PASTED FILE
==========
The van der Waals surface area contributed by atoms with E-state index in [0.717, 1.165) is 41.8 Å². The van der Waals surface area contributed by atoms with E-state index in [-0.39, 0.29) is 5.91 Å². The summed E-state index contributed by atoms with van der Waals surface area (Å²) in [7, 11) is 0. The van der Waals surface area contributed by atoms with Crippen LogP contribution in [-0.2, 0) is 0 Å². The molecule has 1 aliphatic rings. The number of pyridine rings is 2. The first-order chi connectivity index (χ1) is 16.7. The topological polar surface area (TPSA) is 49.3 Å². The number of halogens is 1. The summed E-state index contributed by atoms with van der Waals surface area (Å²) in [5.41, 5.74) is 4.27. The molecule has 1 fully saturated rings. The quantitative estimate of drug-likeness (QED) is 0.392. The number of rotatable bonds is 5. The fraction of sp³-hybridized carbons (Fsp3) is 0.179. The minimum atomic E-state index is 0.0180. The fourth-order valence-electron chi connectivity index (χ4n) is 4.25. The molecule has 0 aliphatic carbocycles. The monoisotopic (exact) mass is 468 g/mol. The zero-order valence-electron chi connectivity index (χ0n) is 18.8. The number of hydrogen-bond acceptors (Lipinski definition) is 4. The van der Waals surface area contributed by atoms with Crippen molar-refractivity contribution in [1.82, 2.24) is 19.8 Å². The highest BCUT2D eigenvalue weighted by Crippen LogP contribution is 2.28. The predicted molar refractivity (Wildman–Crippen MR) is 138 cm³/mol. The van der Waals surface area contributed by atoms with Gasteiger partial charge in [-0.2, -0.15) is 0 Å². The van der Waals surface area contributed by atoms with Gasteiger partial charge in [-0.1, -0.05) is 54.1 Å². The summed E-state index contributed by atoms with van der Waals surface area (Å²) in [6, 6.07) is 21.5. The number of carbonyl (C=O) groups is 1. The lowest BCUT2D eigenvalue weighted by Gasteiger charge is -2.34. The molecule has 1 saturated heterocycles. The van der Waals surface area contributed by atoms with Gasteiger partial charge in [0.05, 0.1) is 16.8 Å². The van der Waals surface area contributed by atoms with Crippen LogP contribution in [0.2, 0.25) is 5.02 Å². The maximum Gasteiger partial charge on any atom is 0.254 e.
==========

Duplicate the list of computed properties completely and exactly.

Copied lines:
The van der Waals surface area contributed by atoms with E-state index in [0.717, 1.165) is 41.8 Å². The van der Waals surface area contributed by atoms with E-state index in [-0.39, 0.29) is 5.91 Å². The summed E-state index contributed by atoms with van der Waals surface area (Å²) in [7, 11) is 0. The van der Waals surface area contributed by atoms with Crippen LogP contribution in [-0.2, 0) is 0 Å². The molecule has 1 aliphatic rings. The number of pyridine rings is 2. The first-order chi connectivity index (χ1) is 16.7. The topological polar surface area (TPSA) is 49.3 Å². The number of halogens is 1. The summed E-state index contributed by atoms with van der Waals surface area (Å²) in [5.41, 5.74) is 4.27. The molecule has 1 fully saturated rings. The quantitative estimate of drug-likeness (QED) is 0.392. The number of rotatable bonds is 5. The fraction of sp³-hybridized carbons (Fsp3) is 0.179. The minimum atomic E-state index is 0.0180. The fourth-order valence-electron chi connectivity index (χ4n) is 4.25. The molecule has 0 aliphatic carbocycles. The monoisotopic (exact) mass is 468 g/mol. The zero-order valence-electron chi connectivity index (χ0n) is 18.8. The number of hydrogen-bond acceptors (Lipinski definition) is 4. The van der Waals surface area contributed by atoms with Crippen molar-refractivity contribution in [1.82, 2.24) is 19.8 Å². The highest BCUT2D eigenvalue weighted by Crippen LogP contribution is 2.28. The predicted molar refractivity (Wildman–Crippen MR) is 138 cm³/mol. The van der Waals surface area contributed by atoms with Gasteiger partial charge in [-0.2, -0.15) is 0 Å². The van der Waals surface area contributed by atoms with Gasteiger partial charge in [-0.1, -0.05) is 54.1 Å². The summed E-state index contributed by atoms with van der Waals surface area (Å²) in [6, 6.07) is 21.5. The number of carbonyl (C=O) groups is 1. The lowest BCUT2D eigenvalue weighted by Gasteiger charge is -2.34. The molecule has 1 saturated heterocycles. The van der Waals surface area contributed by atoms with Gasteiger partial charge in [0.05, 0.1) is 16.8 Å². The van der Waals surface area contributed by atoms with Crippen LogP contribution in [0.2, 0.25) is 5.02 Å². The maximum Gasteiger partial charge on any atom is 0.254 e.